This version is a bit lengthier, but more generic. Let me try to write the generic version in asynchronous style too, so that we make an idea about how evil this stuff is:

// we're still gonna use that
function add(a, b) { return a + b };

function add_values(names, next) {
    var count = names.length
    var results = [];
    var i = 0;
    while (i < count) get_val(names[i], (function(i){
        return function(ret) {
            results[i] = ret;
            if (--count == 0)
                next(results.reduce(add, 0));
        };
    })(i++));
};

add_values([ "foo", "bar", "baz" ], print);

Would anyone like to write code like this? It's definitely not impossible (more, it might even give you a feeling of “gosh, I'm so smart!”) but hold on a sec: after all, you only had to add a bunch of values.

This is one serious type of “accidental complexity” that Noders have to deal with. It's “accidental” because it's not related to the problem at hand; it's just required to make the tool happy. They might need to write a simple blog engine, or a complex accounting system, but either way they have to deal with this issue all the way through, because you see, in Node, everything has to be asynchronous. So once you get past the initial hype you understand that, even if it might result in a more scalable system (which I doubt, if we're not talking about “hello world” benchmarks), the cost of implementing your stuff in this style will be quite painful. Then you start writing yet another control flow abstraction, only to realize later that you can't really abstract this out.

No Macros

IF JavaScript would have macros, at least, you could work around this accidental complexity in a more elegant way. Provided we had macros we could for example write the first version like this:

get_val(foo,
  get_val(bar,
    get_val(baz,
      print(foo + bar + baz))));

[ Incidentally, do the parens remind you of something? ;-) ]

get_val would be a macro that receives as first argument the name of the variable to fetch from DB (it can be a symbol, no need to quote it) and a statement to execute after fetching the value, taking care to define it then as a local variable. (that statement could be a block containing multiple statements, if this is needed).

That would become bearable. Macros write code for you. They are a very good way to hide various types of accidental complexity with no loss in performance and with a clear gain in readability and maintainability. Having macros, you could add support for E4X without even touching the core.

I've spent 2-3 weekends trying to write a macro system on top of the JS parser that I have in UglifyJS, but finally I gave up. The syntax of JavaScript is too complicated for this, and my time is quite limited.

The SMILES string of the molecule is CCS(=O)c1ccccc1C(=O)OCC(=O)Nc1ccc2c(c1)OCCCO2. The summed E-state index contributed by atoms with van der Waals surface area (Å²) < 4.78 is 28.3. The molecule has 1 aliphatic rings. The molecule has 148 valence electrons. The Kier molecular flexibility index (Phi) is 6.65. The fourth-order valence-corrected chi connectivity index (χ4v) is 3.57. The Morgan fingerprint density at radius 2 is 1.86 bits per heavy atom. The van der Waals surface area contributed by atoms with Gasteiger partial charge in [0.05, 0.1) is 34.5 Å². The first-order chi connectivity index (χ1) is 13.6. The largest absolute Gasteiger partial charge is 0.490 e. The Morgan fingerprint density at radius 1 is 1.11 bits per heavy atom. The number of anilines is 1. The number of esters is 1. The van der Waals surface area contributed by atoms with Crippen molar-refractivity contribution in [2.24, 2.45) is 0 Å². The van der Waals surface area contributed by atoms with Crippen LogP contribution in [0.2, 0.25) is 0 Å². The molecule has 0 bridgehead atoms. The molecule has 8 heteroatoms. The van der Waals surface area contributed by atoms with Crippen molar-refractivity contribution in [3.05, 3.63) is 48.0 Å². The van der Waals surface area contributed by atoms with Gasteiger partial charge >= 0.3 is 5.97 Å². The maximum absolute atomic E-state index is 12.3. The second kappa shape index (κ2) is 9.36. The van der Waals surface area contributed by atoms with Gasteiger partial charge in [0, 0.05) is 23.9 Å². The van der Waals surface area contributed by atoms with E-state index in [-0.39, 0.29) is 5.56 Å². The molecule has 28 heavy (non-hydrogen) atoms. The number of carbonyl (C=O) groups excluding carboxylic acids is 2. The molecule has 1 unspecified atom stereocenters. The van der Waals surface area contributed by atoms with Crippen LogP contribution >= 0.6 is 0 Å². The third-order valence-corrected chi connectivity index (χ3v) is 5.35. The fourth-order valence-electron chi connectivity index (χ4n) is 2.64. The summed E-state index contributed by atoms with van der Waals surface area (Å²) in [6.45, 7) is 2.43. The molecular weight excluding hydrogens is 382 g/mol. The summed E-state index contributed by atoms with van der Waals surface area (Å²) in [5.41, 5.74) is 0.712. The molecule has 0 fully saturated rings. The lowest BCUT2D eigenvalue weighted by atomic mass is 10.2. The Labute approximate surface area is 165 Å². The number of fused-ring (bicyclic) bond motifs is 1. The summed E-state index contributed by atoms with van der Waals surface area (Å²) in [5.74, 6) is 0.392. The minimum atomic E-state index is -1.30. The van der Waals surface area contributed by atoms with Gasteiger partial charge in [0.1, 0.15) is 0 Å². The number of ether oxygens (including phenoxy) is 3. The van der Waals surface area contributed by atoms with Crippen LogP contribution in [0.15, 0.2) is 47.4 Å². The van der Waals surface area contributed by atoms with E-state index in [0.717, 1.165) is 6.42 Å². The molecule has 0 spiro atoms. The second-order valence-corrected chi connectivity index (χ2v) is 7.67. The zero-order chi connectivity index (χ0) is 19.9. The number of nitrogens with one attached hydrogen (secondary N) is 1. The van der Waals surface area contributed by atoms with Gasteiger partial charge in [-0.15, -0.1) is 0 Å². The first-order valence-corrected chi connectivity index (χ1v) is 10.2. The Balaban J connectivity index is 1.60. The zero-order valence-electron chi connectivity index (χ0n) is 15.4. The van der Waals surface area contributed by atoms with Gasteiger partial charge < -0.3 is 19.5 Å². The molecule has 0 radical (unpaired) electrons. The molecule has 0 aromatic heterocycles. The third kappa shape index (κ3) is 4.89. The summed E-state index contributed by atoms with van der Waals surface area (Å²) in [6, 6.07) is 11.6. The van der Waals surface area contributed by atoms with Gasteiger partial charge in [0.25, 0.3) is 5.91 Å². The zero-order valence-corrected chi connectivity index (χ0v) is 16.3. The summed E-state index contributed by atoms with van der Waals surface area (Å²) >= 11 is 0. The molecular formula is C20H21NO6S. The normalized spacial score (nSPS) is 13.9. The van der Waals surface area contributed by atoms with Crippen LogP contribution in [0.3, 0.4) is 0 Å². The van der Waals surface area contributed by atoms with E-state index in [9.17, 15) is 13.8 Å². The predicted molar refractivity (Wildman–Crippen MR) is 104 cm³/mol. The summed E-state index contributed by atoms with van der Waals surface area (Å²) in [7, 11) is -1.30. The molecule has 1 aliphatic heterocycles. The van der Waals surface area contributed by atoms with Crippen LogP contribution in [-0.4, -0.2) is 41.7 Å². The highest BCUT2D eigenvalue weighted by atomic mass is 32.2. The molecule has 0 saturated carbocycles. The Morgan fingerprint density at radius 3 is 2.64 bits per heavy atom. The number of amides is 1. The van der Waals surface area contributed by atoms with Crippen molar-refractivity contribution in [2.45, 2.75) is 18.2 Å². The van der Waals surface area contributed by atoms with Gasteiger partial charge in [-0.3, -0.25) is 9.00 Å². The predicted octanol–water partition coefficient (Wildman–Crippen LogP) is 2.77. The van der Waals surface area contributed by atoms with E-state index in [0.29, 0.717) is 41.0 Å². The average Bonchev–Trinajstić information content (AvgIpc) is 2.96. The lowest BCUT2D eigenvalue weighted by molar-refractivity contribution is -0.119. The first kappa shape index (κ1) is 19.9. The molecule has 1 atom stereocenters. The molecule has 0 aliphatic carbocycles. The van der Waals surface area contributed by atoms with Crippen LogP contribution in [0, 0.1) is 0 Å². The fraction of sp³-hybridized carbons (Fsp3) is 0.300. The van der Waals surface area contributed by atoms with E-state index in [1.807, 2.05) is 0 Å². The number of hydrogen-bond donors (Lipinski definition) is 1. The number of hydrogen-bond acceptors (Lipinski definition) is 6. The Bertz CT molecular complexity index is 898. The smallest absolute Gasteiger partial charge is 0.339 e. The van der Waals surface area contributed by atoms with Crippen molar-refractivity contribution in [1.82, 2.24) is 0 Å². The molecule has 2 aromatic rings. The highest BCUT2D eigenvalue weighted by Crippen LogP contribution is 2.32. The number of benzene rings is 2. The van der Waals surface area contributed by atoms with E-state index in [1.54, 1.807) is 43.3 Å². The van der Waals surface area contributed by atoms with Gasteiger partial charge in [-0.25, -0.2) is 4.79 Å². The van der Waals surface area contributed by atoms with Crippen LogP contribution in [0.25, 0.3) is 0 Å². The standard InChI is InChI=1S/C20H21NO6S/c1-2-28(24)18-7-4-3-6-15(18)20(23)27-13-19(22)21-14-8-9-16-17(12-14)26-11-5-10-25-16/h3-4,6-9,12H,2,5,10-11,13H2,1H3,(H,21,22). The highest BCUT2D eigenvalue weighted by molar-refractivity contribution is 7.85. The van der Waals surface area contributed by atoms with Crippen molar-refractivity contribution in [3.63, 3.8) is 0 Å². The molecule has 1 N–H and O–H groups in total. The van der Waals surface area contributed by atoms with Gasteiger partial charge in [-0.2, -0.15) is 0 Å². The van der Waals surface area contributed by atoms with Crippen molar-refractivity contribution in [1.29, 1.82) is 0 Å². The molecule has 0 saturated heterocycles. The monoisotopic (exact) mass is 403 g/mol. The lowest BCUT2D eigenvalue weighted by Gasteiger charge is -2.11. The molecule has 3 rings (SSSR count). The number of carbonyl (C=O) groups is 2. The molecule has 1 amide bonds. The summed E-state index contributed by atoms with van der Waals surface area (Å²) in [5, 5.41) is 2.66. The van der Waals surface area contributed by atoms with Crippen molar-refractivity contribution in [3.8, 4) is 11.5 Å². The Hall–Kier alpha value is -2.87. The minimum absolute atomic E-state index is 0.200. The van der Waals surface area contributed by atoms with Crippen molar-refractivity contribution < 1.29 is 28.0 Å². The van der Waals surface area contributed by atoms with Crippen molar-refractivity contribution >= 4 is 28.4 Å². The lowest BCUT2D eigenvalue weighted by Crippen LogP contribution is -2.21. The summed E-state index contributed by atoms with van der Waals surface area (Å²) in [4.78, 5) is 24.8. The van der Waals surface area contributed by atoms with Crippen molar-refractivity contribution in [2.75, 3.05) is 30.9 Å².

No Threads

Multi-threading programming is more rewarding than people seem to think. Even if you reshape your brain so that continuation-passing everywhere starts making sense, every now and then you might need to solve a “hard” problem. Like, for example, rendering a template to HTML. That's not quite a “hard” problem, but it keeps the CPU busy. So while the CPU is busy running a single template, no other clients are served, and this no matter what kind of quasi-core CPU you might have, because stuff in V8 happens in a single thread.

Practically you have a single option here: execute multiple Node processes so that when one is busy, another one can step in to take an incoming connection. If you can hack in C++, you could extend Node to use threads and launch multiple VM-s (this seems to be allowed in V8; what is not allowed is to have multiple threads doing stuff in the same VM).

Separate VM-s are quite like separate processes—they can't share anything, not even global variables, so there isn't much benefit. I suppose you could write code to pass things around between VM-s, since you can control everything in C++, but you'd have to be very adventurous. Basically as long as this thing is not in the core, even if someone writes it, nobody will use it because there is a high risk that an upgrade will break it off.

Why I don't use Node

This time last year I was using Perl for my server-side needs. I still do (I mean, even this very website is served by Perl) but I don't anymore program in Perl (it's just unfortunate that this old blog code is Good Enough that I don't have any incentives to make another one yet). Maybe, had I tried Node back then, maybe I would have love it. JavaScript was always high on my "love" languages list.